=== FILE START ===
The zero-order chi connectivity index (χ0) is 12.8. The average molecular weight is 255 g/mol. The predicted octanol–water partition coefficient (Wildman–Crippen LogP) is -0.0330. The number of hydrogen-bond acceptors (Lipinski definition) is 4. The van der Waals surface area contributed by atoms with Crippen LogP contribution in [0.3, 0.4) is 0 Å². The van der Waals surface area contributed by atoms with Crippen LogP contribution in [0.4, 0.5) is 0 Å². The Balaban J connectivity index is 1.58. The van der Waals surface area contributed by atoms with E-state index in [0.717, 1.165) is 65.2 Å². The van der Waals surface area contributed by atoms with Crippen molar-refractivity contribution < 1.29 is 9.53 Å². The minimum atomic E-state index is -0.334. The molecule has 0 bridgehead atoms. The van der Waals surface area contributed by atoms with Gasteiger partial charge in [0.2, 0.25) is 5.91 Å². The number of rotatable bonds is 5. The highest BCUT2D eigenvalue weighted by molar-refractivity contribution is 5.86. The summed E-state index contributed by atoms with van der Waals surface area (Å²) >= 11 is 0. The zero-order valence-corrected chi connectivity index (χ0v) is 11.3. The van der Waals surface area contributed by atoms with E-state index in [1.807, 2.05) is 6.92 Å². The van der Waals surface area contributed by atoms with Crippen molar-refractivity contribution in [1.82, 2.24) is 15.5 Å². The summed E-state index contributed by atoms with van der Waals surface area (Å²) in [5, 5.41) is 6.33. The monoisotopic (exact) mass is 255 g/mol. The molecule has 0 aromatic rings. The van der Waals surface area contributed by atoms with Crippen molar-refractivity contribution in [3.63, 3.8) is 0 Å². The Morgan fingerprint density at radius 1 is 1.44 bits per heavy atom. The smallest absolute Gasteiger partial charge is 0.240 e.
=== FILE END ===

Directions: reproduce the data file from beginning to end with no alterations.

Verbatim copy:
The zero-order chi connectivity index (χ0) is 12.8. The average molecular weight is 255 g/mol. The predicted octanol–water partition coefficient (Wildman–Crippen LogP) is -0.0330. The number of hydrogen-bond acceptors (Lipinski definition) is 4. The van der Waals surface area contributed by atoms with Crippen LogP contribution in [0.3, 0.4) is 0 Å². The van der Waals surface area contributed by atoms with Crippen LogP contribution in [0.4, 0.5) is 0 Å². The Balaban J connectivity index is 1.58. The van der Waals surface area contributed by atoms with E-state index in [0.717, 1.165) is 65.2 Å². The van der Waals surface area contributed by atoms with Crippen molar-refractivity contribution < 1.29 is 9.53 Å². The minimum atomic E-state index is -0.334. The molecule has 0 bridgehead atoms. The van der Waals surface area contributed by atoms with Gasteiger partial charge in [0.2, 0.25) is 5.91 Å². The number of rotatable bonds is 5. The highest BCUT2D eigenvalue weighted by molar-refractivity contribution is 5.86. The summed E-state index contributed by atoms with van der Waals surface area (Å²) >= 11 is 0. The zero-order valence-corrected chi connectivity index (χ0v) is 11.3. The van der Waals surface area contributed by atoms with E-state index in [1.807, 2.05) is 6.92 Å². The van der Waals surface area contributed by atoms with Crippen molar-refractivity contribution in [1.82, 2.24) is 15.5 Å². The summed E-state index contributed by atoms with van der Waals surface area (Å²) in [5, 5.41) is 6.33. The monoisotopic (exact) mass is 255 g/mol. The molecule has 0 aromatic rings. The van der Waals surface area contributed by atoms with Crippen molar-refractivity contribution in [3.63, 3.8) is 0 Å². The Morgan fingerprint density at radius 1 is 1.44 bits per heavy atom. The smallest absolute Gasteiger partial charge is 0.240 e.